Each utility should develop guidelines for maintaining contingency funds for use in the event of emergencies, natural disasters, unforeseen failures and unexpected events. A catastrophic event can seriously hamper the utility’s ability to provide service to its customers and seriously impact its financial condition. The vulnerability assessment and emergency response plan discussed in Chapter 4 will identify those potential areas where emergencies might occur and the potential cost of same. Certain reserve funds, equipment inventories parts and contracts for services can be arranged for the most common problems. An analysis of past budgets will indicate the likelihood of large, unanticipated expenses with time. This can be used as a guide for the utility for budgeting a contingency amount in the annual budget. Having a contingency amount in the budget will permit the utility to fund such emergencies without having to amend the budget each time a problem occurs. If the money is not spent, it can be re-appropriated in following years. However, no utility can bank enough funds for every emergency. For large cost items, a line of credit through a local bank would be prudent.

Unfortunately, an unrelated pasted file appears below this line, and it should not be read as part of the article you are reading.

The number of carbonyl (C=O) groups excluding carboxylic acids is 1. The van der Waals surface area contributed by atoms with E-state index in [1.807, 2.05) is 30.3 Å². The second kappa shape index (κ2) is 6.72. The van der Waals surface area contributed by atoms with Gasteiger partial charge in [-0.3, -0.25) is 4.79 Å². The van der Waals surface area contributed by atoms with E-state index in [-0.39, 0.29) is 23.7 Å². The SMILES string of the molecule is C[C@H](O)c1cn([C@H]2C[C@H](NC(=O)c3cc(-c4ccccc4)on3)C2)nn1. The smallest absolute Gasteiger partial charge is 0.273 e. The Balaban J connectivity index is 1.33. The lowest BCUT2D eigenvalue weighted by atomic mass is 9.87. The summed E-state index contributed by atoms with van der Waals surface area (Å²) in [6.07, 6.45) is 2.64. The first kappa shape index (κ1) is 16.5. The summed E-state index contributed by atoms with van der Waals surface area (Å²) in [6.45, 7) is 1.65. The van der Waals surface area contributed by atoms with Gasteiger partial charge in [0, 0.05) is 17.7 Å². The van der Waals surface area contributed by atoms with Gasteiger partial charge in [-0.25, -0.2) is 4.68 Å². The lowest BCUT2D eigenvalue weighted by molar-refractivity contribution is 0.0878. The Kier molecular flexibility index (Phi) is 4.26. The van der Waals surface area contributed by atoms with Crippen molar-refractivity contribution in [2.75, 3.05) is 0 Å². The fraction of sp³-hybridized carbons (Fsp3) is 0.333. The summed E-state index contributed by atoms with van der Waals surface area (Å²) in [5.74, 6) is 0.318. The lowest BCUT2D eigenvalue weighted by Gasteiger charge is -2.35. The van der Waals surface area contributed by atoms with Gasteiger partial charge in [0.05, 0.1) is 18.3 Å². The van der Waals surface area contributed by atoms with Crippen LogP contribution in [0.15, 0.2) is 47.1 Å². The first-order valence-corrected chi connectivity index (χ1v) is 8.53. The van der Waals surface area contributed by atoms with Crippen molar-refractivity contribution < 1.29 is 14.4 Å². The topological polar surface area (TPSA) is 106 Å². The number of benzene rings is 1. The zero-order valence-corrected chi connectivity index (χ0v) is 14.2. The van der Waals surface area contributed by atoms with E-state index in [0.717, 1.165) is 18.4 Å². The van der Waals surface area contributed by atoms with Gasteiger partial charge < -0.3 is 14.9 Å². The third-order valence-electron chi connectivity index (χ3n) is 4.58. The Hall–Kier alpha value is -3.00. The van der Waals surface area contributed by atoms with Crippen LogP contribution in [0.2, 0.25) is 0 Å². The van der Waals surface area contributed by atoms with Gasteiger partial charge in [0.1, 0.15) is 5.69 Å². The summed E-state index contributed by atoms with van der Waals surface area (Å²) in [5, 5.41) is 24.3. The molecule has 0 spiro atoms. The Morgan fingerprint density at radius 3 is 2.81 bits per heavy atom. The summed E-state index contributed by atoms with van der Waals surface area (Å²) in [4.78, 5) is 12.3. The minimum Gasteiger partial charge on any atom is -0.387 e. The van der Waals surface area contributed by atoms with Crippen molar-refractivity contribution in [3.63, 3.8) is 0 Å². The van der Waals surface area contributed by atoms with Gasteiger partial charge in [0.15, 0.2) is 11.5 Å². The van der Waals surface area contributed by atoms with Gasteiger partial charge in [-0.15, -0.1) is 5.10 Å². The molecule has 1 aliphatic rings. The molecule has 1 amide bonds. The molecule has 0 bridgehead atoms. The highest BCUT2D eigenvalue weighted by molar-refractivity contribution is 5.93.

Fund balances are those monies not encumbered for other purposes. Utilities maintain fund balances to cover those potentially volatile expenses like power, chemicals, unexpected overtime costs, and emergencies. When significant amounts of fund balance are collected over a period of years, they can be appropriated for capital projects. Fund balance should not be budgeted to balance operations expenses unless some unforeseen revenue shortfall occurs. Fund balance should be invested to earn interest, which is an added revenue for the utility. The appropriate level of fund balance should be based on the volatility of revenues, the variability of expenses, the need to replenish debt, rate stabilization and unreserved fund balance funds.
Unreserved Fund Balance